G.I. Joe A Real American Hero was the most successful line out of the entire Hasbro library of toys! Thanks to savvy marketing like animated Comic and toy tie-in commercials, a Marvel comic that gives the fully posable figures a cemented backstory, with sci-fi elements, diverse protagonists that included Black Americans, Women and other ethnicities, bizarre villains ala DC’s Legion of Doom, and not to mention that it was one of the very first Animated series based on a Toy line!

You see, under the Reagan administration, toy manufacturers such as Hasbro and Mattel were allowed to use animated series based on their products as a way of cross-pollination; the cartoons would sell the toys as well as the comics in G.I.Joe’s case. This was a practice chastised for being 30-minute commercials as many toy companies had followed suit.
I was hooked instantly and grandfather, bless his soul, made sure I received a shit load of Joe figures, vehicles, and playsets every Christmas! I was pretty much set during the holidays and one of the most memorable Christmases was during 1987 when under the tree was a big ass box from my aunt. Inside was the Space Shuttle Defiant and as if that wasn't enough, there was a whole assortment of vehicles and figures from this new unit called: Battleforce 2000 A secret force for G.I. Joe with vehicles that can transform and merge into a makeshift armed fortress.  It was as if Hasbro was flipping the bird to Kenner's MASK!  Battleforce 2000 was a great concept, but Joe purists and collectors thought of it as too gimmicky and far-fetched.  Unfortunately, the line didn't last over a year as Larry Hama was quick to kill them off.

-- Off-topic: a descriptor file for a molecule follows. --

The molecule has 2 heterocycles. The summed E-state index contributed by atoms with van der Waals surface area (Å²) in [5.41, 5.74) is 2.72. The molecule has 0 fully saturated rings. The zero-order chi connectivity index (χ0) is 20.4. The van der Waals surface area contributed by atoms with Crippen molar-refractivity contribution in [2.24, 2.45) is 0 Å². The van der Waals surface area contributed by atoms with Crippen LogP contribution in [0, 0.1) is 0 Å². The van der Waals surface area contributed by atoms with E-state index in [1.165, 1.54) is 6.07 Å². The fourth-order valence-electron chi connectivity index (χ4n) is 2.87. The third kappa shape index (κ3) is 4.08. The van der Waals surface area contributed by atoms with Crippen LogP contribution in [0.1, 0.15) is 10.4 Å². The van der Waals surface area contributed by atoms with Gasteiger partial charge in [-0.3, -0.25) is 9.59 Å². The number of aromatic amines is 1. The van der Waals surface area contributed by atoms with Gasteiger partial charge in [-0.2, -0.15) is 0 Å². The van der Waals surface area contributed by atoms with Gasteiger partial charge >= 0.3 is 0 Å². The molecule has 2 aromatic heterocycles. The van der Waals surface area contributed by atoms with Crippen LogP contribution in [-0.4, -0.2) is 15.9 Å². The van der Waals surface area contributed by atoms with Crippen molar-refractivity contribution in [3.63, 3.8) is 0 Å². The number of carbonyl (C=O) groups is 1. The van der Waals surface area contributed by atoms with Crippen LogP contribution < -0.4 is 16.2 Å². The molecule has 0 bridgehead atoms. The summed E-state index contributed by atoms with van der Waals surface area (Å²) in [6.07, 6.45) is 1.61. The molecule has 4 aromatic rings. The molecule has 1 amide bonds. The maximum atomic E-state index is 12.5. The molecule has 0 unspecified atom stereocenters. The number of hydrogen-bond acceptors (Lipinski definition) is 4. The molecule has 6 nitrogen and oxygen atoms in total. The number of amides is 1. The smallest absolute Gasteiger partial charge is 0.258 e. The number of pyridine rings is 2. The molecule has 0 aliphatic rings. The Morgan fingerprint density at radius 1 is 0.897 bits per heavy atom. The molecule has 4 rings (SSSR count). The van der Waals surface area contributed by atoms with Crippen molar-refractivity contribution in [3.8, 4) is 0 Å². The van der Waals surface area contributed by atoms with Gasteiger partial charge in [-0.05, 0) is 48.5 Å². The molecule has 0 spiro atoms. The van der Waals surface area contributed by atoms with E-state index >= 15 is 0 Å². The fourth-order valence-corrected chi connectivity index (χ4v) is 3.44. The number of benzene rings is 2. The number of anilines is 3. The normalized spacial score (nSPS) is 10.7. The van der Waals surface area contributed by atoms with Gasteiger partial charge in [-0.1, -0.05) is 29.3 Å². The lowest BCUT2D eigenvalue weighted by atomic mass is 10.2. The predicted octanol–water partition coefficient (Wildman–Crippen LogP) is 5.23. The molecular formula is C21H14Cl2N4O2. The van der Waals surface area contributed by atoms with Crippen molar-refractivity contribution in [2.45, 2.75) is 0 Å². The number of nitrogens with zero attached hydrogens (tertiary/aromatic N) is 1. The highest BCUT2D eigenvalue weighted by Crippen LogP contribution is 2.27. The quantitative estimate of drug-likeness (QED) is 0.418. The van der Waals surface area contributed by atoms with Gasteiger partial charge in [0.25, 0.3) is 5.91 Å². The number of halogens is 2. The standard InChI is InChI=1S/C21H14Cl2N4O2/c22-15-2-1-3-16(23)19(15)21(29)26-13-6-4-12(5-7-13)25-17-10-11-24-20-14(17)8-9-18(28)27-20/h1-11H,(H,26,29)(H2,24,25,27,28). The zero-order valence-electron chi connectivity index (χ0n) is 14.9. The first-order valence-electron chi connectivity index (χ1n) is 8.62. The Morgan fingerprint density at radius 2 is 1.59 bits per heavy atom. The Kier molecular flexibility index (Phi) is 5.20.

Prior to that, the much-anticipated G.I. Joe the Movie came out on home video, and I was pumped after watching that excellent intro courtesy of X-Men Storyboard artist Larry Houston, but after watching the entire animated feature, the opener was the best part of the movie, but I digress.
That was pretty much the last of the popular Sunbow/Marvel Productions series as Hasbro for some reason, did not want to invest in another season of G.I. Joe despite how the animated series was a key component when it came to promoting the action figure toyline, which would have introduced the Battleforce 2000 into the series as originally planned however, G.I.Joe The Movie despite its flaws, wrapped up the Sunbow continuity satisfactorily. 

 The less said about the DIC series, the better.